Purdue players appreciate Brohm's light bye week, focus on healing

Stacy Clardie, GoldandBlack.com staff
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Purdue players spent three days of practice this week — Monday-Wednesday — in "underwear," as some coaches call it: Helmets and no pads.

It may be a unique approach for a bye week, but it was a necessary one considering the current state of Purdue's roster. A handful of starters were banged up entering the Michigan game — linebackers T.J. McCollum and Ja'Whaun Bentley and left tackle Grant Hermanns all were game-time decisions but played — and the list got longer after it.

Quarterback David Blough has an injury to his throwing shoulder and defensive end Austin Larkin has an apparent ankle injury, just to name a few.

So Coach Jeff Brohm catered his bye week to his team's needs and went ultra light before giving the team Thursday, Friday and Saturday off.

"Every year is different," Brohm said Wednesday. "You have to base it on the team you have and where you’re at and what you need to do. At this point, our guys have played hard. They’ve laid it on the line. They’re giving great effort. And that’s been a positive. To be quite honest, we’ve had some guys nicked up and injured that we’ve got to have back. Some are really good players and we need them on the field. We want to make sure we get those guys healthy and we want to make sure really everybody on the team is refreshed. And while we’re out here practicing, it is lighter. Basically when we come back full go on Sunday, I want to make sure everybody is hungry and ready to go."

Players said they appreciate Brohm's "player-coach" approach.

The bye week hasn't always meant shorter practices — Purdue's veterans went for about an hour Tuesday and Wednesday.

Right tackle Dave Steinmetz said these coaches just have a pulse on this team.

"We're in helmets, and it's a bye week. Usually, we’re like back in camp, we’re hitting," Steinmetz said. "I think we recognize them taking care of us, and it makes us want to play even harder for those guys."

But lighter, shorter practices don't mean unproductive ones.

Even during season, Brohm has run efficient practices, expecting game tempo and pristine work with high effort level. Whether the pads are on or not.

So though players enjoyed the final day of practice before Minnesota prep goes full-go Sunday — after the team finished with sprints, D.J. Knox and Ja'Whaun Bentley flipped roles and Knox tried to cover Bentley on a route out of the backfield (Bentley made the catch) — they also feel like they got good work in.

"We’re still very active," cornerback Josh Okonye said. "At the same time, we’re working on more of the technical aspect of the game right now, make sure we come back and ready to play with everybody on the team that we need.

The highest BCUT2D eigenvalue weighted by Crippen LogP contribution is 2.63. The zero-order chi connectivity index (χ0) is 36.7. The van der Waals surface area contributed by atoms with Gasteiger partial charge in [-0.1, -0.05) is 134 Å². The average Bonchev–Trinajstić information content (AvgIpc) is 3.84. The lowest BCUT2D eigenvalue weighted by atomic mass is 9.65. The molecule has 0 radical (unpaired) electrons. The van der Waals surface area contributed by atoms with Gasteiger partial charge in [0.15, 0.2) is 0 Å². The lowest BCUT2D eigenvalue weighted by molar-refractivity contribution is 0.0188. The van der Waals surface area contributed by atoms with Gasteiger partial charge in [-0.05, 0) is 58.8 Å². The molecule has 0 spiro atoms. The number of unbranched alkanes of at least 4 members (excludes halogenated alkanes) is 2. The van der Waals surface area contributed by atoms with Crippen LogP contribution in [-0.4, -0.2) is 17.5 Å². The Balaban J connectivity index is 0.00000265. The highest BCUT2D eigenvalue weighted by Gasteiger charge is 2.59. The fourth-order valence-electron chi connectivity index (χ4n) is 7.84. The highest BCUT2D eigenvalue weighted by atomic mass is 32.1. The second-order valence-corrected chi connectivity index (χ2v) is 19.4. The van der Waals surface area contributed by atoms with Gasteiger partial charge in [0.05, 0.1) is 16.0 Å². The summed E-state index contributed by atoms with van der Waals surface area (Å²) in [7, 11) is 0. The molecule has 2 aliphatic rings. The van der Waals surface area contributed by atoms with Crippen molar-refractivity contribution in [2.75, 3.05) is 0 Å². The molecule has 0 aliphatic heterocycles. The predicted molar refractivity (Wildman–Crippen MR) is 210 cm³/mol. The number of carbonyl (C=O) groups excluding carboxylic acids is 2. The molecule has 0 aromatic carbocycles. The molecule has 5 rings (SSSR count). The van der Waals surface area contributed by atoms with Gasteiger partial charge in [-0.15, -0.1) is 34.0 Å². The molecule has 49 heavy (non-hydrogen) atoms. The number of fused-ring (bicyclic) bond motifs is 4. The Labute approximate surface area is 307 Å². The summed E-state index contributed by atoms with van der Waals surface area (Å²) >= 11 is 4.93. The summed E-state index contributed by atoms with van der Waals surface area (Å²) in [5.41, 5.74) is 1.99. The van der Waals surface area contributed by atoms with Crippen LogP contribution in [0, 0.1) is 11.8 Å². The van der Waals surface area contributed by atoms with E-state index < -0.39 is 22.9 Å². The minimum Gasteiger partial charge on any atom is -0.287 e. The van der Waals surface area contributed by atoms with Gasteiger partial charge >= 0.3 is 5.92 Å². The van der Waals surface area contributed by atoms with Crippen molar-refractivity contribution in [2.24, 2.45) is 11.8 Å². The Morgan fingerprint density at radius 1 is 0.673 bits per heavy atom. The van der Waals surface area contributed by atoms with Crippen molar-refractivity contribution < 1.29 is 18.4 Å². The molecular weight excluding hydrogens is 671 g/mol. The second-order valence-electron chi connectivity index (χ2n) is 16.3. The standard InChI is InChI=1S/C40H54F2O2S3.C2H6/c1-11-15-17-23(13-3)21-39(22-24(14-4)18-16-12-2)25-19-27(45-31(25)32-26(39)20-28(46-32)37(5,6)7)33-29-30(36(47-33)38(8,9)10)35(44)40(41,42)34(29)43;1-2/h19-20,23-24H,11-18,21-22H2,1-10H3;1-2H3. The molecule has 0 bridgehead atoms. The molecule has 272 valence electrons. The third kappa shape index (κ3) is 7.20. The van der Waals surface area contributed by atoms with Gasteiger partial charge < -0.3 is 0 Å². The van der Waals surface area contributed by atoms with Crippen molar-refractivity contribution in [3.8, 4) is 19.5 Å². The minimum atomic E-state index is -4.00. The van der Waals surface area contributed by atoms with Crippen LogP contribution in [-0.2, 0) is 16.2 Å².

"Every coach has their own style to handle a bye week. We had a lot of banged-up players, so we needed a lot more time off our feet. We still have a long season ahead of us. The last thing we want is to aggravate injuries we have now. So Coach wants us to heal up, and that’s the most important thing right now."

Etc.

• Brohm said he doesn't think any of the injuries are season-ending-type in nature.

"Hopefully most of them are back by the Minnesota game," he said. "There may be a couple that take a little longer."

Among those "longer" are potentially Larkin and running back Tario Fuller, who had a boot on his left foot Saturday.

• When asked if he had an injury similar to Blough's — which Brohm called a "slight AC sprain" on Tuesday — Brohm said he had something more severe.

"I had a third-degree, had surgery," said Brohm, a quarterback at Louisville before spending time in the NFL. "He had the least (severe), I think you can have, first-degree, the AC separation.

"Hopefully by Sunday, I would think, he would be ready to throw. If not, we’ll adjust. But I’m hoping he’ll be ready to throw on Sunday."

• Brohm said he was disappointed in himself following the Michigan game, considering the Boilermakers generated only 10 yards in the second half. Brohm is the offensive play caller.

"I tried a few things, moving the pocket, some rub routes. Seemed like any time we actually did get open, unfortunately we were sacked and it took a little too long," he said. "That was the problem you run into. You try to create some things to get open, but you can’t hold them long enough. If you try to get it out too quick, they’re not open yet. You’ve got to have the perfect balance and figure out a way to get guys open. Then you’ve just got to make plays. Our quarterback got hit more than he has — both of them — and we had a hard time blocking their athletic front. Certain guys didn’t play as good as they could have. We can get better from that.

"But it was a good learning experience because we definitely got exposed in certain areas."

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